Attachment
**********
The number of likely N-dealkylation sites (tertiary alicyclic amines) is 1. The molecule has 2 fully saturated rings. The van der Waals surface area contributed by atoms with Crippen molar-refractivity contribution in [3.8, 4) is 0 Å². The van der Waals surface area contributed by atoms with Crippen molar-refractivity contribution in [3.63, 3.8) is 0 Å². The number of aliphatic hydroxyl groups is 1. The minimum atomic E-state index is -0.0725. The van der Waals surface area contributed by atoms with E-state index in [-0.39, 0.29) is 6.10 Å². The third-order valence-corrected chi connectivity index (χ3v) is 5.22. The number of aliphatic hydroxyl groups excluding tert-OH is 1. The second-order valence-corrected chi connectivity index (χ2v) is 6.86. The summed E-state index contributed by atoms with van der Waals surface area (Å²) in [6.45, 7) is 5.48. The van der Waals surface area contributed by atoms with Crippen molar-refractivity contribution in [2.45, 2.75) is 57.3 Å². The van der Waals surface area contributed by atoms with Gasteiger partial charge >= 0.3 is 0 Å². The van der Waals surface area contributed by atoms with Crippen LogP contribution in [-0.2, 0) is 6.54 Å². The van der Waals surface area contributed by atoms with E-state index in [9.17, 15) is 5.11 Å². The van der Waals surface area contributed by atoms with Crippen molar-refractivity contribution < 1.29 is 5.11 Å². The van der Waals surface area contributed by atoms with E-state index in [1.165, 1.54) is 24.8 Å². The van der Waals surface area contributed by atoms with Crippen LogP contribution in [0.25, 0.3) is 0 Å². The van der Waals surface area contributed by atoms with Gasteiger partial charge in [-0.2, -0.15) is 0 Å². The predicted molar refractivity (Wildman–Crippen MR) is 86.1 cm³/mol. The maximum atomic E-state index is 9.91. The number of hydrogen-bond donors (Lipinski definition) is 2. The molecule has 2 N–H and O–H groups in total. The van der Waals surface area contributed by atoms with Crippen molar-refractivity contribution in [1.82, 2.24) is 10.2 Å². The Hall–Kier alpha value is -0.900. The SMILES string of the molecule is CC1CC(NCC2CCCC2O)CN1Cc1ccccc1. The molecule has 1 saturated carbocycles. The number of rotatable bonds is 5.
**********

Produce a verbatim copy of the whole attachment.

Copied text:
The number of likely N-dealkylation sites (tertiary alicyclic amines) is 1. The molecule has 2 fully saturated rings. The van der Waals surface area contributed by atoms with Crippen molar-refractivity contribution in [3.8, 4) is 0 Å². The van der Waals surface area contributed by atoms with Crippen molar-refractivity contribution in [3.63, 3.8) is 0 Å². The number of aliphatic hydroxyl groups is 1. The minimum atomic E-state index is -0.0725. The van der Waals surface area contributed by atoms with E-state index in [-0.39, 0.29) is 6.10 Å². The third-order valence-corrected chi connectivity index (χ3v) is 5.22. The number of aliphatic hydroxyl groups excluding tert-OH is 1. The second-order valence-corrected chi connectivity index (χ2v) is 6.86. The summed E-state index contributed by atoms with van der Waals surface area (Å²) in [6.45, 7) is 5.48. The van der Waals surface area contributed by atoms with Crippen molar-refractivity contribution in [2.45, 2.75) is 57.3 Å². The van der Waals surface area contributed by atoms with Gasteiger partial charge >= 0.3 is 0 Å². The van der Waals surface area contributed by atoms with Crippen LogP contribution in [-0.2, 0) is 6.54 Å². The van der Waals surface area contributed by atoms with E-state index in [9.17, 15) is 5.11 Å². The van der Waals surface area contributed by atoms with Crippen molar-refractivity contribution < 1.29 is 5.11 Å². The van der Waals surface area contributed by atoms with E-state index in [1.165, 1.54) is 24.8 Å². The van der Waals surface area contributed by atoms with Crippen LogP contribution in [0.25, 0.3) is 0 Å². The van der Waals surface area contributed by atoms with Gasteiger partial charge in [-0.2, -0.15) is 0 Å². The predicted molar refractivity (Wildman–Crippen MR) is 86.1 cm³/mol. The maximum atomic E-state index is 9.91. The number of hydrogen-bond donors (Lipinski definition) is 2. The molecule has 2 N–H and O–H groups in total. The van der Waals surface area contributed by atoms with Crippen molar-refractivity contribution in [1.82, 2.24) is 10.2 Å². The Hall–Kier alpha value is -0.900. The SMILES string of the molecule is CC1CC(NCC2CCCC2O)CN1Cc1ccccc1. The molecule has 1 saturated carbocycles. The number of rotatable bonds is 5.